We will send an initial survey to all households. The survey will include an incentive payment of $2/survey to maximize response rates. All surveys will be followed with a reminder postcard and a second survey to non-respondent households. This follows the best practices in the survey design literature (Dillman et al. 2009).

In the second phase, we will randomly select half of the responding households from the initial survey and send them in-home, nitrate test kits. The test kits will include contact information for local officials to obtain more precise water testing opportunities.

All households that receive the initial test kits will receive a reminder of best practices regarding water quality testing. We will also ask households if they would like to order test strips and their willingness to pay for more strips. A sub-sample will have an option to order test strips, while the remaining households will only state how much they would hypothetically pay for strips if offered the opportunity to purchase them. We will also conduct three listening sessions with 30 to 40 of the respondents to gather qualitative data to enhance the survey findings.

The last phase of the program will re-survey all homes that responded to the first survey round. By surveying all households, we will test whether households that received the water testing kit systematically changed their water use habits. Responses from the pre-treatment survey will be used to control baseline differences in water use behavior and improve statistical precisions.
Intervention Start Date
Intervention End Date
Primary Outcomes
Primary Outcomes (end points)
Key outcomes of interest include testing whether households that receive nitrate test kits differentially respond to the follow-up survey with regarding their: (i) well water uses - drinking water, cooking, laundry, landscaping, showering; (ii) alternative water sources - bottled water, water coolers, others; (iii) water filter use; (iv) bottled water purchases; (v) well water testing; (vi) water quality concerns and perceptions; and (vii) participation in state-funded water quality testing programs.
Primary Outcomes (explanation)
Secondary Outcomes
Secondary Outcomes (end points)
Secondary Outcomes (explanation)
Experimental Design
Experimental Design
Half of the households that respond to our initial survey will be selected to receive simple in-home, nitrate test kits. The test kits will include contact information for local officials to obtain more precise water testing opportunities.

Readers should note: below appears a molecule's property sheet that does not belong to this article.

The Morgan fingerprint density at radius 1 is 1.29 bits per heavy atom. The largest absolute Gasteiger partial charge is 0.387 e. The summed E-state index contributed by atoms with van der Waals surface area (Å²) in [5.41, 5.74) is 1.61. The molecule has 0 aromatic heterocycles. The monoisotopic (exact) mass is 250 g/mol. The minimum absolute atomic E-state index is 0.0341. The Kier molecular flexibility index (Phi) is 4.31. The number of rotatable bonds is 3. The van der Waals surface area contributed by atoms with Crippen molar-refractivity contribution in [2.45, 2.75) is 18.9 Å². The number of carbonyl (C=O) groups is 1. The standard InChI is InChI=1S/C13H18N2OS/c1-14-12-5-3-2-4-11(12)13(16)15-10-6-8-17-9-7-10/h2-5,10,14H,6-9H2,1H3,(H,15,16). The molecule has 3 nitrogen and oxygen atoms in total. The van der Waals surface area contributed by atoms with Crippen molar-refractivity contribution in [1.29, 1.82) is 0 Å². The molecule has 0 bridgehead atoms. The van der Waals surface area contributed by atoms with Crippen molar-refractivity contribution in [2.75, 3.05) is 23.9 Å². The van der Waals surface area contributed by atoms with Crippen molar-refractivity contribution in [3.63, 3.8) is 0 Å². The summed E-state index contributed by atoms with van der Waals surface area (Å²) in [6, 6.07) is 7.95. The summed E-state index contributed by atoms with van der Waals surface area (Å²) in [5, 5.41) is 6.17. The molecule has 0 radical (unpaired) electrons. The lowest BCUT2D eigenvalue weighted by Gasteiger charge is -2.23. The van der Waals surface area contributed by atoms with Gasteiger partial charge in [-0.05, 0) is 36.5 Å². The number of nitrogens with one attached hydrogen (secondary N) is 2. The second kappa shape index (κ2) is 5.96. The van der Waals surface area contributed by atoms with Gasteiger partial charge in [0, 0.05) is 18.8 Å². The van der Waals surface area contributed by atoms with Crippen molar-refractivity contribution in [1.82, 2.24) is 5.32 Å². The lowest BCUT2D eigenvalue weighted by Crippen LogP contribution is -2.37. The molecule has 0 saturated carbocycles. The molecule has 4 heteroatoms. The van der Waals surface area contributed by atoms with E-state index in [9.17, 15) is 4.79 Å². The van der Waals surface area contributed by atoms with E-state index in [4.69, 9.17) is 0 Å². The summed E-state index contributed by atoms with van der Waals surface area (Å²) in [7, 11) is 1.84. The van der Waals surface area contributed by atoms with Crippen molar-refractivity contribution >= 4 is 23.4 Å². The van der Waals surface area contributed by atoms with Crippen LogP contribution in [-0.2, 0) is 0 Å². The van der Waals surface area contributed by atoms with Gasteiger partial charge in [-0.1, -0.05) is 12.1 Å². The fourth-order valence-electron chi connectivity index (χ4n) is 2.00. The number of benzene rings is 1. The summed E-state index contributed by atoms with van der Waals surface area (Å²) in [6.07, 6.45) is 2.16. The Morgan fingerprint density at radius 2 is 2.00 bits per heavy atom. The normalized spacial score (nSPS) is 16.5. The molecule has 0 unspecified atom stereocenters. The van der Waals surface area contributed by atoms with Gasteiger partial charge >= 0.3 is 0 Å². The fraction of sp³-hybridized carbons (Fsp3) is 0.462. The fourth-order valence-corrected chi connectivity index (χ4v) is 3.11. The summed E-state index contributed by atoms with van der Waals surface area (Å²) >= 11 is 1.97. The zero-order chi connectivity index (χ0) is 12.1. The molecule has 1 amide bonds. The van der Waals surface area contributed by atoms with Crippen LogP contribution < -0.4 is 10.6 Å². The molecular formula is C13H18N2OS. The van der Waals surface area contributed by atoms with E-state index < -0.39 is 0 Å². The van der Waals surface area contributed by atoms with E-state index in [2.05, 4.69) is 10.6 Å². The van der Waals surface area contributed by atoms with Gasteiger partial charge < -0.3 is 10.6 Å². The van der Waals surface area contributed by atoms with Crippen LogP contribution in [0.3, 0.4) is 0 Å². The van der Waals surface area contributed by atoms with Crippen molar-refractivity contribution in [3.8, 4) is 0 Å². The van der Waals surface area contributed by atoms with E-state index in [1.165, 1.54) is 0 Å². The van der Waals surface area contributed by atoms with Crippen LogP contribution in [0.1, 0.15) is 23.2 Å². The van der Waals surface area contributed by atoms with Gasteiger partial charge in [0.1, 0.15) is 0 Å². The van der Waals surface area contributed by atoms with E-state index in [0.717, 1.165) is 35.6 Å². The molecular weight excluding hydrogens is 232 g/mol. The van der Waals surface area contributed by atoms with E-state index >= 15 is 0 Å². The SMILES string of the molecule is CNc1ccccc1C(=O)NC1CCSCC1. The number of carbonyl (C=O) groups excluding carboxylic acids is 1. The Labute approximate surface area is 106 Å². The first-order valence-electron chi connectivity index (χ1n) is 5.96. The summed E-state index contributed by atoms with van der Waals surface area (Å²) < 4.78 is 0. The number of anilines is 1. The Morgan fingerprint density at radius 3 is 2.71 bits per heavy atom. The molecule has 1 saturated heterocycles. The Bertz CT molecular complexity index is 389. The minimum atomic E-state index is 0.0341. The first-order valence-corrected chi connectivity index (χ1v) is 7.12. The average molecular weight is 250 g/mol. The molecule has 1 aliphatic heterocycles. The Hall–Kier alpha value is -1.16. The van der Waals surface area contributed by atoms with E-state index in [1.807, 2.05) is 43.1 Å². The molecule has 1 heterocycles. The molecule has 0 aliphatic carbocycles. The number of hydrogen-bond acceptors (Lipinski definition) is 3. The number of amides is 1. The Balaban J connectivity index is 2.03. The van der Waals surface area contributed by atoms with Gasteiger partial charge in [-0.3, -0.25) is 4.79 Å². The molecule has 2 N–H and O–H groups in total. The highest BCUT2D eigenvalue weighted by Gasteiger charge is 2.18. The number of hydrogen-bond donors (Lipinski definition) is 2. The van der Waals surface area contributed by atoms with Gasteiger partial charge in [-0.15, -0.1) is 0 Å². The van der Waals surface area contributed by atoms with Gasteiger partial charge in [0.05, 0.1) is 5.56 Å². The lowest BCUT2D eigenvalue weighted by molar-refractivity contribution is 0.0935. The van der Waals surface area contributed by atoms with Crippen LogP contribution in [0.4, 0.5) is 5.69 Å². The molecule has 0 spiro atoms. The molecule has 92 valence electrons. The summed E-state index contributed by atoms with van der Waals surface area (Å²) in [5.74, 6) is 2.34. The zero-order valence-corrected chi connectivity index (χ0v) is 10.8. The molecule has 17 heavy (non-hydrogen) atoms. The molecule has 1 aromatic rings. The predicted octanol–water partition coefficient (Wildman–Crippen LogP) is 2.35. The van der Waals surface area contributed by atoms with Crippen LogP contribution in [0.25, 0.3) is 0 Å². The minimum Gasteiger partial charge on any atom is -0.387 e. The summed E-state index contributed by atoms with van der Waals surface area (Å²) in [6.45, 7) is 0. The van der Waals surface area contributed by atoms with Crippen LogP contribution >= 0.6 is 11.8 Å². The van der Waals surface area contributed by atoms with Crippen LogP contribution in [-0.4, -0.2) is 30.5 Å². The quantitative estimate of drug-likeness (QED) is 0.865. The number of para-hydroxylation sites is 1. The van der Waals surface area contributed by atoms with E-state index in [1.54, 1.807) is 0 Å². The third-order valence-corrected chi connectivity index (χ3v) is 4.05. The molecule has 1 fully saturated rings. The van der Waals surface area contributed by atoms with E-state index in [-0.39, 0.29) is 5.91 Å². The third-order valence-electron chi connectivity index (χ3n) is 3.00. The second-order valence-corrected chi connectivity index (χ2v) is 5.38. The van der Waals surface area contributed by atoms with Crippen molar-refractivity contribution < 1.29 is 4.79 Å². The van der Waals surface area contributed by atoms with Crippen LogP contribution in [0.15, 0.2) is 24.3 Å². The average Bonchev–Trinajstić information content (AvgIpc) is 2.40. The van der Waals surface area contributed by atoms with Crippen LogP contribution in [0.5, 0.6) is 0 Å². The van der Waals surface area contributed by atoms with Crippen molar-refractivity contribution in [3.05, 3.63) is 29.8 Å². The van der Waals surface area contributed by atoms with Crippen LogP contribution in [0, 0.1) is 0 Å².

Experimental Design Details
Randomization Method
All households that respond to our initial survey will be eligible to receive a nitrate test kits. Random number generators will be used to block-randomize households into treatment and control by county. Treatment and control households will be compared in each county based on household demographics (Education; Income block; Renters) collected in the first-round survey to ensure balance. The samples will be re-randomized if samples are unbalanced.
Randomization Unit
Randomization unit is the household.
Was the treatment clustered?
Experiment Characteristics
Sample size: planned number of clusters
16 Iowa counties
Sample size: planned number of observations
Around 18,000 households will be surveyed. Based on previous survey responses, we anticipate 9,000 households will respond to the initial survey.
Sample size (or number of clusters) by treatment arms
Half of the first-round respondents will be assigned to treatment. The anticipated treatment and control group sample size is 4,500 households.
Minimum detectable effect size for main outcomes (accounting for sample design and clustering)
Preliminary power calculations suggest an MDE around 5% for bottled water purchase responses, 12% for water filter use responses, and 4% for well-testing responses.
Supporting Documents and Materials

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IRB Name
Iowa State University IRB
IRB Approval Date
IRB Approval Number
Post Trial Information
Study Withdrawal
Is the intervention completed?
Is data collection complete?
Data Publication
Data Publication
Is public data available?
Program Files
Program Files
Reports, Papers & Other Materials
Relevant Paper(s)